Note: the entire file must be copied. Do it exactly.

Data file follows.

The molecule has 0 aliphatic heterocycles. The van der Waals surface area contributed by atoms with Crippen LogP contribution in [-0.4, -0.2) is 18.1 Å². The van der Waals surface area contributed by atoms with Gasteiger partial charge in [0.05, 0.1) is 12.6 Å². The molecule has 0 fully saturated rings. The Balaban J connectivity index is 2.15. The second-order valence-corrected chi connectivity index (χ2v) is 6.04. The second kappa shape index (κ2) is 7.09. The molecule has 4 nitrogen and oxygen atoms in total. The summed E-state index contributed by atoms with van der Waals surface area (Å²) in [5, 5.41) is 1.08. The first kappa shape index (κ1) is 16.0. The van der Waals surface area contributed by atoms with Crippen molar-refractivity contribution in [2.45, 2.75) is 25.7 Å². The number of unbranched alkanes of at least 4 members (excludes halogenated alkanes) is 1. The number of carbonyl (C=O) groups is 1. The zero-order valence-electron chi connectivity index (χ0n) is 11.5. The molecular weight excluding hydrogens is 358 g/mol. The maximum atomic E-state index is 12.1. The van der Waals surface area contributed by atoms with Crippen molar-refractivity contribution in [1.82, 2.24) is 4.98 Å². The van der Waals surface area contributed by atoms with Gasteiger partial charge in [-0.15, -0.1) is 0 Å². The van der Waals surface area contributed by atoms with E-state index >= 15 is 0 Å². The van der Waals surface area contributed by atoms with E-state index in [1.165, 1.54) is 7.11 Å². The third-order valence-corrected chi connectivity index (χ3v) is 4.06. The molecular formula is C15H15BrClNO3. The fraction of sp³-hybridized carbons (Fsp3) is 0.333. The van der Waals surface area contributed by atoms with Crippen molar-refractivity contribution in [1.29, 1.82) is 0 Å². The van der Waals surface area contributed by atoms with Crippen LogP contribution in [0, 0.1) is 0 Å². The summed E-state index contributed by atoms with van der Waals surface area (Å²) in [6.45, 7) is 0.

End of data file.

The molecule has 0 aliphatic heterocycles. The van der Waals surface area contributed by atoms with Crippen LogP contribution in [-0.4, -0.2) is 18.1 Å². The van der Waals surface area contributed by atoms with Gasteiger partial charge in [0.05, 0.1) is 12.6 Å². The molecule has 0 fully saturated rings. The Balaban J connectivity index is 2.15. The second-order valence-corrected chi connectivity index (χ2v) is 6.04. The second kappa shape index (κ2) is 7.09. The molecule has 4 nitrogen and oxygen atoms in total. The summed E-state index contributed by atoms with van der Waals surface area (Å²) in [5, 5.41) is 1.08. The first kappa shape index (κ1) is 16.0. The van der Waals surface area contributed by atoms with Crippen molar-refractivity contribution in [2.45, 2.75) is 25.7 Å². The number of unbranched alkanes of at least 4 members (excludes halogenated alkanes) is 1. The number of carbonyl (C=O) groups is 1. The zero-order valence-electron chi connectivity index (χ0n) is 11.5. The molecular weight excluding hydrogens is 358 g/mol. The maximum atomic E-state index is 12.1. The van der Waals surface area contributed by atoms with Crippen molar-refractivity contribution in [1.82, 2.24) is 4.98 Å². The van der Waals surface area contributed by atoms with Gasteiger partial charge in [-0.15, -0.1) is 0 Å². The van der Waals surface area contributed by atoms with E-state index >= 15 is 0 Å². The van der Waals surface area contributed by atoms with E-state index in [1.165, 1.54) is 7.11 Å². The third-order valence-corrected chi connectivity index (χ3v) is 4.06. The molecular formula is C15H15BrClNO3. The fraction of sp³-hybridized carbons (Fsp3) is 0.333. The van der Waals surface area contributed by atoms with Crippen molar-refractivity contribution in [1.29, 1.82) is 0 Å². The van der Waals surface area contributed by atoms with Crippen LogP contribution in [0, 0.1) is 0 Å². The summed E-state index contributed by atoms with van der Waals surface area (Å²) in [6.45, 7) is 0.